How to Beat a Burglary Charge

Burglary: Texas Penal Code § 30.02

Under Texas Penal Code § 30.02, a person commitsburglary when they, without the consent of the owner, enter a habitation (i.e. any structure or vehicle that is designed or has been adapted for use as overnight accommodation for a person) or building that is not open to the public in an attempt to commit a felony, theft, or assault or:

  • remain concealed in a building or habitation with the intent to commit a felony, theft, or assault, or
  • enter a building or habitation and commit or attempt to commit a felony, theft, or assault.

Examples of situations where a person can be charged with burglary include:

  • Entering a railway car to commit theft
  • Entering someone’s vehicle to assault them or steal their valuables
  • Hiding inside a retail store or building after hours to commit theft
  • Staying in a home after your welcome expires with the intent to steal or commit an assault

Defenses to Texas Burglary (& Theft) Charges

To secure a conviction in a burglary case, the prosecution must prove that the accused entered the structure or habitation without permission and with the intent to commit a crime inside the building. If they cannot prove both elements, their case may fall through, or the charges may be diminished.

For instance, if Bob stays in a bookstore after hours to speak with a visiting author, he can be charged with criminal trespassing if all he did was stay to meet the author or request an autograph. However, if Bob stayed after hours to harass or assault the visiting author, that is burglary.

To establish intent to commit a crime, the prosecution may use a confession or other evidence (i.e. text messages, online search history, circumstantial evidence, etc.). In developing a sound legal defense, your attorney may:

  • Question the validity of the evidence.
  • Investigate police conduct during searches and interviews.
  • Gather evidence that proves there was a lack of intent or that no entry was made.
  • Work to get prosecutorial evidence dismissed or suppressed.

Common defense strategies that may be applied to your case (depending on the evidence being used against you and other case-specifics) include:

  • Abandonment. If the accused intended to commit or attempt to commit burglary but withdrew from participating in the crime, the defense can seek to get evidence that proves they abandoned the act.
  • Alibi evidence. A defense attorney may use photographs, video evidence, GPS records, or witness testimonies to prove that the defendant has an alibi.
  • False accusation. If the supposed victim named their attacker, they may have falsely accused a person if they are seeking revenge or misidentified the person.
  • Mistaken identity. If your physical description, clothing, vehicle, or other information matched that of the actual perpetrator, an eyewitness or the supposed victim may mistakenly identify you in a lineup or photograph.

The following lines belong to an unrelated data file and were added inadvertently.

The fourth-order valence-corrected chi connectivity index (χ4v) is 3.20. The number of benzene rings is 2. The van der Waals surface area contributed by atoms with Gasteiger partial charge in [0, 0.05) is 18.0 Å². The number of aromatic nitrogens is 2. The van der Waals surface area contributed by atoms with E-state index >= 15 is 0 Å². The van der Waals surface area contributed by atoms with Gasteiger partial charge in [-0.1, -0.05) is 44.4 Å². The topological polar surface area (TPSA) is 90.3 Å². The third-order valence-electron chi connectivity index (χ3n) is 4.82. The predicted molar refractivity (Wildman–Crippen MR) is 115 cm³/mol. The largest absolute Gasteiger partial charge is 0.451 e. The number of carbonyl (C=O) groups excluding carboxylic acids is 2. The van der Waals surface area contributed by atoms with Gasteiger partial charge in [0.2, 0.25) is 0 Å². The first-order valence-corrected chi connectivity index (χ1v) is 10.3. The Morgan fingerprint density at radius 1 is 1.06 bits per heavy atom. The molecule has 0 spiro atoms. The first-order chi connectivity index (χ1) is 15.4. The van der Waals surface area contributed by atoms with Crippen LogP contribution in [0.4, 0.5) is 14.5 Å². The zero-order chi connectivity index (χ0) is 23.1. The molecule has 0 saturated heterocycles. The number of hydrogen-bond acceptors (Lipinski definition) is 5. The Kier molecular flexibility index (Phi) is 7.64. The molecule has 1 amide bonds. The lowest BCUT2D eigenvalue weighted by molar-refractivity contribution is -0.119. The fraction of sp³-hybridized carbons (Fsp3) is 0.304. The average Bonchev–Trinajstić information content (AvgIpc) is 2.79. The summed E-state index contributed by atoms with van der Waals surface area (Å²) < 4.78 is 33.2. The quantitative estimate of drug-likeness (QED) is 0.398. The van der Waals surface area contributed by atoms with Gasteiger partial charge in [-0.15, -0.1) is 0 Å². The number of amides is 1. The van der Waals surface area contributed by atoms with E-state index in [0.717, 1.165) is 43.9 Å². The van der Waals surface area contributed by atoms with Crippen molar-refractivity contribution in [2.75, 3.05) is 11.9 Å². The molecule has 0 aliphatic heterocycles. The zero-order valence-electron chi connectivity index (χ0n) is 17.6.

• Innocence. The prosecution must prove both elements of the crime beyond a reasonable doubt. The defense can poke holes in the prosecution’s case and prove that you are innocent of the charges.
  • Police misconduct. The police must adhere to the laws and conduct themselves properly during the investigation. They should not intimidate witnesses, plant or mishandle evidence, use unnecessary force, lie in their reports, or obtain evidence without a warrant or probable cause. Once you retain an attorney, you should tell them how you were treated and what was done any time the police were involved in your case.

Is Burglary a Misdemeanor in Texas?

The only time in which burglary may be deemed a misdemeanor is when the burglary involves a coin collection or coin-operated machine. If a person breaks into a coin collection contrivance, receptacle, or equipment used for lawful amusement or services without the consent of the owner, they can be charged with a Class A misdemeanor. However, burglary is most commonly considered a:

  • State felony, in cases where the act was committed in a building that is not considered a habitation.
  • Second-degree felony, in cases where the act was committed in a habitation.
  • Third-degree felony, in cases where the act was committed in a commercial building in which a controlled substance is stored (i.e. a hospital, pharmacy, nursing home, clinic, etc.) and the alleged offender intended to steal the controlled substance.
  • First-degree felony, in cases where the act was committed in a habitation and the alleged offender intended to commit, attempted to commit, or committed a felony (other than felony theft).

Consult with Our Experienced Attorneys

At The Clark Law Firm, our attorneys have over 35 years of collective experience. We understand how scary it can be to face an investigation or be charged with burglary as you can face hefty fines, potential prison time, and a permanent criminal record. If you or a loved one are facing burglary charges, you can trust our firm to help you:

  • Understand your legal rights and options
  • Develop a solid, personalized case defense
  • Examine and question the prosecution’s evidence and arguments
  • Work to get the charges dismissed or diminished

If you or a loved one have been charged with burglary, contact The Clark Law Firm at (817) 435-4970 or complete our online contact form today.


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